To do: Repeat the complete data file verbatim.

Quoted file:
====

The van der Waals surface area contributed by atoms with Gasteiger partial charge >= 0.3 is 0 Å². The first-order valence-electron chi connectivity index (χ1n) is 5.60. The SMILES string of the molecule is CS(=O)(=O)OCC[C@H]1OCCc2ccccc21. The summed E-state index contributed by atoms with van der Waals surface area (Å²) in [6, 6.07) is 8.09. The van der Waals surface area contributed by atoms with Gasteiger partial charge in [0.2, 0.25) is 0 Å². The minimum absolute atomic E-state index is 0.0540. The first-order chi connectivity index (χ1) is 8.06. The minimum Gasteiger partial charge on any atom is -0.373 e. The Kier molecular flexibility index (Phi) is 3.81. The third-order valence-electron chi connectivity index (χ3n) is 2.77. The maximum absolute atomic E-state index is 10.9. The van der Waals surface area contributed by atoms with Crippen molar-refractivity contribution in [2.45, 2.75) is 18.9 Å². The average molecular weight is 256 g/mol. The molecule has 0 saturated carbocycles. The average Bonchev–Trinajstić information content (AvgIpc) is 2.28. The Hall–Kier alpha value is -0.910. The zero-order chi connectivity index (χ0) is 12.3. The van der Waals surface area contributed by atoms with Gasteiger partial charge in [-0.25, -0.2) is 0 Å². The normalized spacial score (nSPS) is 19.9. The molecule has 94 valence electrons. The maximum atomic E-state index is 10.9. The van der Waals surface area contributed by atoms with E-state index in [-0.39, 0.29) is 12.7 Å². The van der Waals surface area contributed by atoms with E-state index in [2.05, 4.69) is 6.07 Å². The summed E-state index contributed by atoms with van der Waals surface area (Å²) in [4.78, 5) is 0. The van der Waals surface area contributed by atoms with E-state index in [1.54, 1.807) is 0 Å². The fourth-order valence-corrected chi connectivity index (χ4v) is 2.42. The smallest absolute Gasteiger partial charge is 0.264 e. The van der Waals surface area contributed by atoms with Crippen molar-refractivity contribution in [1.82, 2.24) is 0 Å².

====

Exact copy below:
The van der Waals surface area contributed by atoms with Gasteiger partial charge >= 0.3 is 0 Å². The first-order valence-electron chi connectivity index (χ1n) is 5.60. The SMILES string of the molecule is CS(=O)(=O)OCC[C@H]1OCCc2ccccc21. The summed E-state index contributed by atoms with van der Waals surface area (Å²) in [6, 6.07) is 8.09. The van der Waals surface area contributed by atoms with Gasteiger partial charge in [0.2, 0.25) is 0 Å². The minimum absolute atomic E-state index is 0.0540. The first-order chi connectivity index (χ1) is 8.06. The minimum Gasteiger partial charge on any atom is -0.373 e. The Kier molecular flexibility index (Phi) is 3.81. The third-order valence-electron chi connectivity index (χ3n) is 2.77. The maximum absolute atomic E-state index is 10.9. The van der Waals surface area contributed by atoms with Crippen molar-refractivity contribution in [2.45, 2.75) is 18.9 Å². The average molecular weight is 256 g/mol. The molecule has 0 saturated carbocycles. The average Bonchev–Trinajstić information content (AvgIpc) is 2.28. The Hall–Kier alpha value is -0.910. The zero-order chi connectivity index (χ0) is 12.3. The van der Waals surface area contributed by atoms with Gasteiger partial charge in [-0.25, -0.2) is 0 Å². The normalized spacial score (nSPS) is 19.9. The molecule has 94 valence electrons. The maximum atomic E-state index is 10.9. The van der Waals surface area contributed by atoms with E-state index in [-0.39, 0.29) is 12.7 Å². The van der Waals surface area contributed by atoms with E-state index in [2.05, 4.69) is 6.07 Å². The summed E-state index contributed by atoms with van der Waals surface area (Å²) in [4.78, 5) is 0. The van der Waals surface area contributed by atoms with E-state index in [1.54, 1.807) is 0 Å². The fourth-order valence-corrected chi connectivity index (χ4v) is 2.42. The smallest absolute Gasteiger partial charge is 0.264 e. The van der Waals surface area contributed by atoms with Crippen molar-refractivity contribution in [1.82, 2.24) is 0 Å².